A long post on the intricacies of the argument after Pope Emeritus Benedict's Regensburg lecture. After all this time, the thing that strikes me really is that Benedict meant what he said, and said it deliberately, but that his point was a bit softer and more subtle than everyone assumed.
The Benedictine Jihad II
Spengler has never been happier, as we see in his latest column at Asia Times (Jihad, the Lord's Supper, and eternal life) regarding Benedict XVI's Regensburg Lecture:
The Islamic world now views the pontiff as an existential threat, and with reason. Jihad is not merely the whim of a despotic divinity, as the pope implied. It is much more: jihad is the fundamental sacrament of Islam, the Muslim cognate of the Lord's Supper in Christianity, that is, the unique form of sacrifice by which the individual believer communes with the Transcendent. To denounce jihad on theological grounds is a blow at the foundations of Islam, in effect a papal call for the conversion of the Muslims.
Spengler's view that Islam is a form of monotheistic idolatry comes from the theologian Franz Rosenzweig. Spengler's view that "[n]ow the same ban has been preached from St Peter's chair" is something of an exaggeration: Benedict was not speaking ex cathedra. Actually, as I now see, it would have defeated his point if he had done so, since one of his goals was see whether the power centers in Islam today can debate a debatable point. Spengler also says the Regensburg Lecture "is a defining moment comparable to Winston Churchill's 'Iron Curtain' speech at Fulton, Missouri, in 1946." I am not that Spengler is not wrong.
And what shall we say of this rare expression of hope from the mystery-man of Asia Times.
No more can one assume now that Europe will slide meekly into dhimmitude.
We will see,
* * *
The history-editing machinery that has sprung up in recent years precisely to keep ideas like Benedict's out of circulation is freezing up in response to this incident. One notes particularly this response to Benedict from the Islamist apologist Juan Cole (hat-tip to Danny Yee):
[Benedict] notes that the text he discusses, a polemic against Islam by a Byzantine emperor, cites Qur'an 2:256: "There is no compulsion in religion." Benedict maintains that this is an early verse, when Muhammad was without power. His allegation is incorrect. Surah 2 is a Medinan surah revealed when Muhammad was already established as the leader of the city of Yathrib (later known as Medina or "the city" of the Prophet).... The idea of holy war or jihad (which is about defending the community or at most about establishing rule by Muslims, not about imposing the faith on individuals by force) is also not a Quranic doctrine. The doctrine was elaborated much later, on the Umayyad-Byzantine frontier, long after the Prophet's death. ... The Pope was wrong on the facts. He should apologize to the Muslims and get better advisers on Christian-Muslim relations.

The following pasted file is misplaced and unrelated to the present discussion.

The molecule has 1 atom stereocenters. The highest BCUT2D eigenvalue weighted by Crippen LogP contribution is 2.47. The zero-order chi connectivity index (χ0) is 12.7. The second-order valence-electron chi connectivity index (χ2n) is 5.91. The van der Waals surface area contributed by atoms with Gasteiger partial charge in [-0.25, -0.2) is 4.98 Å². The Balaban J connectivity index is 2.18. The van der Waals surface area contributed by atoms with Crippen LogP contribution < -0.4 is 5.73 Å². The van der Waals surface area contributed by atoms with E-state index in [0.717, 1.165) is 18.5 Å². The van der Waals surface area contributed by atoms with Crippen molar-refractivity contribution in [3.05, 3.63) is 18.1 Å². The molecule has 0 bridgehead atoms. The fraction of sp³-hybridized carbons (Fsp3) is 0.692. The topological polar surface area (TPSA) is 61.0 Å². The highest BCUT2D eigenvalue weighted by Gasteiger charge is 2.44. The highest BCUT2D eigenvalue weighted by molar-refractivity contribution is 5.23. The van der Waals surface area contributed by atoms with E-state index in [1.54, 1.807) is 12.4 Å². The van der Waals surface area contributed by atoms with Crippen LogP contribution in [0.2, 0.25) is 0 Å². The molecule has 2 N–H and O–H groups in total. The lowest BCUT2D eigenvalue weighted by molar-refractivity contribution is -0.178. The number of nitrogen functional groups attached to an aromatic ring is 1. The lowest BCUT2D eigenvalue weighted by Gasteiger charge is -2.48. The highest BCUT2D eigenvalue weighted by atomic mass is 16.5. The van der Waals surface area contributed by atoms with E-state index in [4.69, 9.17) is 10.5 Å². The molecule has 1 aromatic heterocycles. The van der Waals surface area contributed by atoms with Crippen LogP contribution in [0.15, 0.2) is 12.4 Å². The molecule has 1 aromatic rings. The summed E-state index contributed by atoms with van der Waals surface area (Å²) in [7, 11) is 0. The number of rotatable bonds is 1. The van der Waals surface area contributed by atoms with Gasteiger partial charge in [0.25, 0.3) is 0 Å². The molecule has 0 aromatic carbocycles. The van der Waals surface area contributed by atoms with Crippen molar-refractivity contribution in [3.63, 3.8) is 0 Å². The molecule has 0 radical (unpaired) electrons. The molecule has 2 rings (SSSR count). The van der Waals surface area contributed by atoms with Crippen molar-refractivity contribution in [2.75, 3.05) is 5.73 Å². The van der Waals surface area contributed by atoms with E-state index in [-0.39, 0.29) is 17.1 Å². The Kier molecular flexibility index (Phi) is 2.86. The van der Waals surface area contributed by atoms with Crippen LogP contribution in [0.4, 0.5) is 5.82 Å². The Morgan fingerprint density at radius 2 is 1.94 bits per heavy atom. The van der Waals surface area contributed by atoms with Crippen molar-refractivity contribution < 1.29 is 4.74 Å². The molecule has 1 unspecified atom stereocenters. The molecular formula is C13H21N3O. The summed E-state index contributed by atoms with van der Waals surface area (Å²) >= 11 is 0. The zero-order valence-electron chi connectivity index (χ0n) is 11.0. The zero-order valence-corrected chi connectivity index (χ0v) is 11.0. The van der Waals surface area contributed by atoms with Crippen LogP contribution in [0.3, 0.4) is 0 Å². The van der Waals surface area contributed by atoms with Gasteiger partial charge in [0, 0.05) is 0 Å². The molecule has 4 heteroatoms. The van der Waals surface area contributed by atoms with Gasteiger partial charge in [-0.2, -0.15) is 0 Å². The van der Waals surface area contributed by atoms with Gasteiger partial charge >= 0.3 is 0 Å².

If reputable Islamic sources had given Benedict the sort of answer that Cole did, then the pope's thesis would have been undermined. Instead, the characteristic reaction from Muslim sources has been like this one from an umbrella group led by Iraq's branch of al Qaeda:
"We tell the worshipper of the cross (the Pope) that you and the West will be defeated, as is the case in Iraq, Afghanistan, Chechnya," said a Web statement by the Mujahideen Shura Council.
"We shall break the cross and spill the wine ... God will (help) Muslims to conquer Rome ... (May) God enable us to slit their throats, and make their money and descendants the bounty of the mujahideen," said the statement, posted on Sunday on an Internet site often used by al Qaeda and other militant groups.
That does not quite prove the pope's historical or theological arguments, but it does support the proposition that there is an institutionalized streak of violence in modern Islam that at the very least needs to be repudiated.
* * *
But what about the merits of Benedict's use of Islamic sources? Cole says that the irenic verses from Sura 2 are actually late rather than early. I suspect that is a debatable point. In any case, it is certainly true that the verses used to justify holy war come later in the Quran, like these from Sura 9:
9.4: Except those of the idolaters with whom you made an agreement, then they have not failed you in anything and have not backed up any one against you, so fulfill their agreement to the end of their term; surely Allah loves those who are careful (of their duty).
9.5: So when the sacred months have passed away, then slay the idolaters wherever you find them, and take them captives and besiege them and lie in wait for them in every ambush, then if they repent and keep up prayer and pay the poor-rate, leave their way free to them; surely Allah is Forgiving, Merciful.
As I understand the matter, apparently contradictory verses in the Quran are reconciled by the principle that later ones abrogate earlier ones that cannot be harmonized in any other way. In this context, earlier and later mean earlier and later in the text, not in time of composition. [Correction: a kindly Arabist pointed out that chronology is indeed the issue in the matter of abrogration. However, I am also informed that Cole's interpretation is problematical, since a large number of scholars agree that Sura 2:256 has been abrogated. I am referred to Friedmann, Tolerance and Coercion in Islam, Chapter 3, pp. 94-95, 100-106.]